"The red chair is Jim, Yong Kim, the president of the World Bank group. It's one of the three big international organizations that just launched the famine action mechanism, which is a new program dedicated to preventing future famines and they're going to be doing that with the support from Microsoft, Google and Amazon. We're going to talk about that and a lot more Jim, welcome to Rico decode. Thanks. So I'm here in Washington DC. I'm at the World Bank which is your building on h street, not far from the White House and everything else, but what I really people in Silicon Valley and we have a bigger audience than that. I don't really know exactly what you all do. So let's first talk about how you got here and then where the World Bank is right now, and then we'll move into these programs. The announcement that I would be the US candidate to take this job was surprise for everyone. Surprised for me twenty years before nineteen Ninety-four. I was part of a movement to close the World Bank. We call that fifty years is enough, and the idea of the movement was that the World Bank had so ignored things like human development that had been so focused on just GDP growth that we thought that on the fiftieth anniversary nineteen ninety four. They should just close its doors. And you know, Tim Geithner I was I was president of Dartmouth College at the time and Tim Geithner who was a Dartmouth graduate called me and said, hey, would you be interested in being a candidate for the presidency, the World Bank's Tim, you know, I edited a whole book that said it should be closed. I was part of a movement, so it's not problem. And I still, I, I still to this. They believed that if it hadn't been President Obama, there's no way that I would have done this job because I walked into the Oval Office because he interviewed me and he said, you know, why should I nominate you? And my first words will have you ever read your mother's PHD dissertation? He looked at me and he said, well, yes, I have. And so she was an anthropologist. And when he burst on the scene in two thousand. Four, I learned that his mother was an anthropologist, and so I got her dissertation from the university of Michigan archives, which is where all unpublished dissertations go. I read the whole thing. I said, you know, just like your mother. Everyone predicted that the artisanal industry in Indonesia where she was doing her work would collapse under globalization. She showed that it actually flourished and said, you know, that's that's what I'll do. I've been on the ground doing development work for thirty years. I'm not going to be able to give you the thirty thousand foot view of macrey communists, but I'll tell you things are working on the ground. You looked at me and he said, you know, I get that. And so then two days later I was in the rose garden and he was announcing that I was the candidate and I, it was just a very special set of circumstances. They got me here. Well, what is your background talk about your background, what you've done? Some medical doctor and also Nath apologised and I was born in Korea. My parents though met and married in New York City. And so they were among a couple of hundred Koreans who because they were good students were able to come and do some training here. And there were literally a few hundred Koreans in all of the United States. They met they married here. My brother was born here in the went back to the Korea intending to stay, but you know what's happening all over the world right now is people's aspirations are going up mostly by looking at their smartphones for them. It was a very direct experience sell what life was like in the US. And so when I was reached the age of five, we came back to the United States..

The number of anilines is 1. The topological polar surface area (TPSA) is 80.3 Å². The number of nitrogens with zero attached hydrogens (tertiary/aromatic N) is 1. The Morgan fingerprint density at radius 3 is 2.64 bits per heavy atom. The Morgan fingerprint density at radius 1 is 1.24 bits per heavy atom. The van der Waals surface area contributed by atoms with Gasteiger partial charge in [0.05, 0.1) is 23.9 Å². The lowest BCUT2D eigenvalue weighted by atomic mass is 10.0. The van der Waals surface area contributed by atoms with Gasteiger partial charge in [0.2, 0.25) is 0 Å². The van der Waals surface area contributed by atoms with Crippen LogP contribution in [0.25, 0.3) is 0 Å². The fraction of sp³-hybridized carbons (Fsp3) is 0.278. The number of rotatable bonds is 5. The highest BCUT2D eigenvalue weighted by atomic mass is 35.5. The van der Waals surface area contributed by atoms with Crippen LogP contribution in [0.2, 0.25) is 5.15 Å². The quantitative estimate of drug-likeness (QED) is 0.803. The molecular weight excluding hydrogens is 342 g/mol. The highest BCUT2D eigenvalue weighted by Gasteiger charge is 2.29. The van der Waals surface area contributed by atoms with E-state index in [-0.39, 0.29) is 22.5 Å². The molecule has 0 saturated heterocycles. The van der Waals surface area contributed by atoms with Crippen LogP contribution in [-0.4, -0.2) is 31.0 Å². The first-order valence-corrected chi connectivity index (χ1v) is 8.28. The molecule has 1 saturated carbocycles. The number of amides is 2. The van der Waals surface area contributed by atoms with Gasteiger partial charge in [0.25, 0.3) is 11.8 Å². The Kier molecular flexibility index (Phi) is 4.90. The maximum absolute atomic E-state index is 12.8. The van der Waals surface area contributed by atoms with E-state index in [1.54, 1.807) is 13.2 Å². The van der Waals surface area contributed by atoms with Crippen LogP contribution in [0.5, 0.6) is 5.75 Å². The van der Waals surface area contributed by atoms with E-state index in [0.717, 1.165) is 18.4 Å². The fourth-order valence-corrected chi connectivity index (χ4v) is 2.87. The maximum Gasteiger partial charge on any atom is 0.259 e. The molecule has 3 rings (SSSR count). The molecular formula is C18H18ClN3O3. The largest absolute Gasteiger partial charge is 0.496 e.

World Bank World Bank group Tim Geithner President Obama United States president Jim Dartmouth College Korea Washington DC Microsoft Amazon White House Indonesia Yong Kim Silicon Valley university of Michigan Google New York City Rico
Baby found buried alive in western Montana forest: police

WBZ Morning News

02:27 min | 3 years ago

Baby found buried alive in western Montana forest: police